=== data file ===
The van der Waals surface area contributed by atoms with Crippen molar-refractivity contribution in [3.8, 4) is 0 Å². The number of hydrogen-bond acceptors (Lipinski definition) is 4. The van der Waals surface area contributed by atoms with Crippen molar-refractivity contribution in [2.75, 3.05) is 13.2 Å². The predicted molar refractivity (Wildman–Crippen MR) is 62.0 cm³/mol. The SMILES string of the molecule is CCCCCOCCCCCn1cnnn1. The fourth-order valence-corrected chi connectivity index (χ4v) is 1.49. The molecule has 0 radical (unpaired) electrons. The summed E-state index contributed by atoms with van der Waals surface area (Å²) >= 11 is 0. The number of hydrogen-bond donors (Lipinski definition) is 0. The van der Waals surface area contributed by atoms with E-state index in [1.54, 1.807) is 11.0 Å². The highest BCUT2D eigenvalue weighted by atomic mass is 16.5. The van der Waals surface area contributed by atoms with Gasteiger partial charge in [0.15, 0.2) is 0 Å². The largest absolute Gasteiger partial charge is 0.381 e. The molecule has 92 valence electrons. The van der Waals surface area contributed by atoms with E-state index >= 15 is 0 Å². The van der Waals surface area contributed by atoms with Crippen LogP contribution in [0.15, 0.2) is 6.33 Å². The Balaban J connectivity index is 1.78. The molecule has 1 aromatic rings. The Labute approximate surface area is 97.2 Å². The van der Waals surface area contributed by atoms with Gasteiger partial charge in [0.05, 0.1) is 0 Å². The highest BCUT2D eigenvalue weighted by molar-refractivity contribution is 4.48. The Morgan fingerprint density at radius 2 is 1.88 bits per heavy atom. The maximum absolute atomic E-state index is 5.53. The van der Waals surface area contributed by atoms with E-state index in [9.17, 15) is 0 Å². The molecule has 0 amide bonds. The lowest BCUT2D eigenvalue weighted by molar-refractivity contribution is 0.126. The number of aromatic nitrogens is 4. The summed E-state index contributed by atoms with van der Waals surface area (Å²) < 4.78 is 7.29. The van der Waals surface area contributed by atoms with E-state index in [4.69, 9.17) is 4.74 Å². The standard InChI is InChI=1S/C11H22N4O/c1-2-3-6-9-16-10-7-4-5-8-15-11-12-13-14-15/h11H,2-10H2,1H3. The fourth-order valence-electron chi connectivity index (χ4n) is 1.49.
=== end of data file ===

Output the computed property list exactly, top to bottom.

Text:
The van der Waals surface area contributed by atoms with Crippen molar-refractivity contribution in [3.8, 4) is 0 Å². The number of hydrogen-bond acceptors (Lipinski definition) is 4. The van der Waals surface area contributed by atoms with Crippen molar-refractivity contribution in [2.75, 3.05) is 13.2 Å². The predicted molar refractivity (Wildman–Crippen MR) is 62.0 cm³/mol. The SMILES string of the molecule is CCCCCOCCCCCn1cnnn1. The fourth-order valence-corrected chi connectivity index (χ4v) is 1.49. The molecule has 0 radical (unpaired) electrons. The summed E-state index contributed by atoms with van der Waals surface area (Å²) >= 11 is 0. The number of hydrogen-bond donors (Lipinski definition) is 0. The van der Waals surface area contributed by atoms with E-state index in [1.54, 1.807) is 11.0 Å². The highest BCUT2D eigenvalue weighted by atomic mass is 16.5. The van der Waals surface area contributed by atoms with Gasteiger partial charge in [0.15, 0.2) is 0 Å². The largest absolute Gasteiger partial charge is 0.381 e. The molecule has 92 valence electrons. The van der Waals surface area contributed by atoms with E-state index >= 15 is 0 Å². The van der Waals surface area contributed by atoms with Crippen LogP contribution in [0.15, 0.2) is 6.33 Å². The Balaban J connectivity index is 1.78. The molecule has 1 aromatic rings. The Labute approximate surface area is 97.2 Å². The van der Waals surface area contributed by atoms with Gasteiger partial charge in [0.05, 0.1) is 0 Å². The highest BCUT2D eigenvalue weighted by molar-refractivity contribution is 4.48. The Morgan fingerprint density at radius 2 is 1.88 bits per heavy atom. The maximum absolute atomic E-state index is 5.53. The van der Waals surface area contributed by atoms with E-state index in [9.17, 15) is 0 Å². The molecule has 0 amide bonds. The lowest BCUT2D eigenvalue weighted by molar-refractivity contribution is 0.126. The number of aromatic nitrogens is 4. The summed E-state index contributed by atoms with van der Waals surface area (Å²) < 4.78 is 7.29. The van der Waals surface area contributed by atoms with E-state index in [4.69, 9.17) is 4.74 Å². The standard InChI is InChI=1S/C11H22N4O/c1-2-3-6-9-16-10-7-4-5-8-15-11-12-13-14-15/h11H,2-10H2,1H3. The fourth-order valence-electron chi connectivity index (χ4n) is 1.49.